Old school vs. New school: the Park Guest Super Bowl


Every day somebody new plans a trip to Disney World.  What do these new patrons look like in a match up with Disney Park fans of yesteryear? More importantly, what does it mean to the Disney leadership that the experiences appear so different?

Back when Main Street was actually a street.

Back when Main Street was actually a street…

On one side we have the home team, the incumbents, the old-timers.  On the other, here to compete, are the new guys.   It’s the generation gap played out on the field of Disney World Park Touring.

  • New fans:  Create google alert for price changes in “Disney Park Passes” and monitor news of upcoming price hikes.
    Old fans:   Approach ticket counter with your money in hand, with that coupon from the rest area at the Georgia line.
  • New fans: Order custom mouse ears three months before the trip.
    Old fans:  Here’s some ears.  Want them with your name or without your name?
  • New fans: Download 3 crowd level apps onto your iPhone to gauge what the crowds will be like when you get there.
    Old fans:  Stop at that gas station on the way in to Kissimmee and ask the old feller there how business is lately.
  • New fans: Ravage the internet for ratings of every hotel in their budget range, both offsite and in the World.
    Old fans:  Pull up to Fort Wilderness pulling a pop-up and toting mosquito repellant.
...and people used campsites for camping.

…and people used campsites for camping…

 

  • New fans: Pin budget tips and ADR pointers, nab the best experiences available for the travel group.
    Old fans:  Show up at the Magic Kingdom. Pick up a park map at the front gate.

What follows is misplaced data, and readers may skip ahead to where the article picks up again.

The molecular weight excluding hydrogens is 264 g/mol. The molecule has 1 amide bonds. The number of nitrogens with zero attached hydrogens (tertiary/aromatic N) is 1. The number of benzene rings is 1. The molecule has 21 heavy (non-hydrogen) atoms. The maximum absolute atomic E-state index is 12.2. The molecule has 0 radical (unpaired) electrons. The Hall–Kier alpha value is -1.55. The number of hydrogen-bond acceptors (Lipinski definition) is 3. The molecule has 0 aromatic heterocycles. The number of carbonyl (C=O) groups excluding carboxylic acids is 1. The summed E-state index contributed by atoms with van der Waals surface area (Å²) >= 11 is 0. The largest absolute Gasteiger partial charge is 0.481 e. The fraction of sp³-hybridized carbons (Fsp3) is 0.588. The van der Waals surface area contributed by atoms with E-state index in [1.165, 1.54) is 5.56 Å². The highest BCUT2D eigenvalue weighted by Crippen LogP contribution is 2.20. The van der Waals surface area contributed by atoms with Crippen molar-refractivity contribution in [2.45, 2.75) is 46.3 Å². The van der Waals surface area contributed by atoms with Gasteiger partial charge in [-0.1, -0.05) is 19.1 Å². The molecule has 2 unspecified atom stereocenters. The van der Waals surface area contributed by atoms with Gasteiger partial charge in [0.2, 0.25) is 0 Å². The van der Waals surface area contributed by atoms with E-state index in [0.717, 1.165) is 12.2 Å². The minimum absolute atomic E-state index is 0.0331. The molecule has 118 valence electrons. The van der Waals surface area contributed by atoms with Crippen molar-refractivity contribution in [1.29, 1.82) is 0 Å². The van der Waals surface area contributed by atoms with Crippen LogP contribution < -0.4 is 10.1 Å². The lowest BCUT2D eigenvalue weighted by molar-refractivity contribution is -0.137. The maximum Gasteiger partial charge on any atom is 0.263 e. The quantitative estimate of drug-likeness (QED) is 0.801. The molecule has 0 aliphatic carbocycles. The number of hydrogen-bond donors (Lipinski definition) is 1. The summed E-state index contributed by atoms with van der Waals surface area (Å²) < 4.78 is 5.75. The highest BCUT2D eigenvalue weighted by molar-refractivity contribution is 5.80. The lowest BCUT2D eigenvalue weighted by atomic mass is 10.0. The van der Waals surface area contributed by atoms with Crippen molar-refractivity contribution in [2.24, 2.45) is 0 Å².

• New fans:  Start at New Fantasyland (rope drop) and move counterclockwise to create a statistical advantage for lines.
    Old fans:  Start at Pirates of the Caribbean just like Dad used to do.  Ride all the rides.
  • New fans: Make ADRs at the 180 day mark using My Disney Experience.
    Old fans:  Get hungry. Go look at the boards near the front of the park and pick a restaurant.
Quiet spot to sit and eat a hot dog.

…and you could find a quiet spot to eat a hot dog…

  • New fans:  Purchase Memory Maker and hit every PhotoPass opportunity available.
    Old fans:   Get both rolls of film developed once you get home.
  • New fans: Find a spot to grab a snack.
    Old fans:  Find a quiet spot to grab a snack.
  • New fans:  Stake out and reserve a viewing area for the afternoon parade…at 1 pm.
    Old fans:  Wander over to Frontierland to find a shady spot to watch the parade.

Is this a fair matchup? Maybe there’s not an easy way to compare how things used to be at Disney World and how they are now.  If we take away the technology, we also have to remove the attractions built around that technology.  If we delete the internet, we have to disregard resources like the DISboards and social media.  If we reduce the crowds, we reduce the financial growth that makes expansion possible.  It’s only in the awkward arena of transition that looking back offers some relief during the unpleasantness of change. We’re in that phase now.  We see plans for amazing attractions, although we haven’t seen truly impressive new rides in a while.  We watch management restructuring in the parks, but we still see disruptions in the historically seamless performance of cast members.  We hear about FP+ and Magic Bands and enhanced experiences, though all we actually experience are higher costs and bigger crowds.

So who wins? Old fans are forced to exhibit faith that the Magic will continue. New fans must judge what’s going on now with no preconceptions. We’ll all win if Disney lives up to Walt’s standard of imagination. Let’s hope that his legacy reemerges as the driving force in this next decade of Park development. The Disney Parks deserve to be innovative, and not to plateau as tolerable amusement parks.



... and the River Boat sailed with a full manifest.

… and the Liberty Belle sailed with a full manifest.

 

Photo credits:  Dara Ross/Vintage postcard collection



*The information contained in this article represents the opinion of the author, and not necessarily the opinion of the DIS.


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